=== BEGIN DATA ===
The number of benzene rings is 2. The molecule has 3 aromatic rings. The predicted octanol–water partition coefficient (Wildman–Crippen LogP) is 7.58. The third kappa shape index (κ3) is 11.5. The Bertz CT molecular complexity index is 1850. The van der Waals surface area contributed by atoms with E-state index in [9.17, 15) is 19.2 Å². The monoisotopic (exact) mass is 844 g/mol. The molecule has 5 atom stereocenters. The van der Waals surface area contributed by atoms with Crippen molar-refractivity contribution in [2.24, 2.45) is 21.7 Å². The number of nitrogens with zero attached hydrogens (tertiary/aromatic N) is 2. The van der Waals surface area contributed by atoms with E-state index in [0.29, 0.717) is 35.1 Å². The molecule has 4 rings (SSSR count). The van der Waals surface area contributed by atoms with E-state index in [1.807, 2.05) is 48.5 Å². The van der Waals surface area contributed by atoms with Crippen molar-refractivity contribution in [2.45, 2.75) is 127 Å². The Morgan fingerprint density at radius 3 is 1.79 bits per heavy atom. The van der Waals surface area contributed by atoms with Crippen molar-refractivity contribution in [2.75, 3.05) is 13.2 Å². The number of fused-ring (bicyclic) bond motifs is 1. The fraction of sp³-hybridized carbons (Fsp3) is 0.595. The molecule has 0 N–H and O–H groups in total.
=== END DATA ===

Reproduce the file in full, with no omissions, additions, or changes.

The number of benzene rings is 2. The molecule has 3 aromatic rings. The predicted octanol–water partition coefficient (Wildman–Crippen LogP) is 7.58. The third kappa shape index (κ3) is 11.5. The Bertz CT molecular complexity index is 1850. The van der Waals surface area contributed by atoms with E-state index in [9.17, 15) is 19.2 Å². The monoisotopic (exact) mass is 844 g/mol. The molecule has 5 atom stereocenters. The van der Waals surface area contributed by atoms with Crippen molar-refractivity contribution in [2.24, 2.45) is 21.7 Å². The number of nitrogens with zero attached hydrogens (tertiary/aromatic N) is 2. The van der Waals surface area contributed by atoms with E-state index in [0.29, 0.717) is 35.1 Å². The molecule has 4 rings (SSSR count). The van der Waals surface area contributed by atoms with E-state index in [1.807, 2.05) is 48.5 Å². The van der Waals surface area contributed by atoms with Crippen molar-refractivity contribution in [2.45, 2.75) is 127 Å². The Morgan fingerprint density at radius 3 is 1.79 bits per heavy atom. The van der Waals surface area contributed by atoms with Crippen molar-refractivity contribution in [2.75, 3.05) is 13.2 Å². The number of fused-ring (bicyclic) bond motifs is 1. The fraction of sp³-hybridized carbons (Fsp3) is 0.595. The molecule has 0 N–H and O–H groups in total.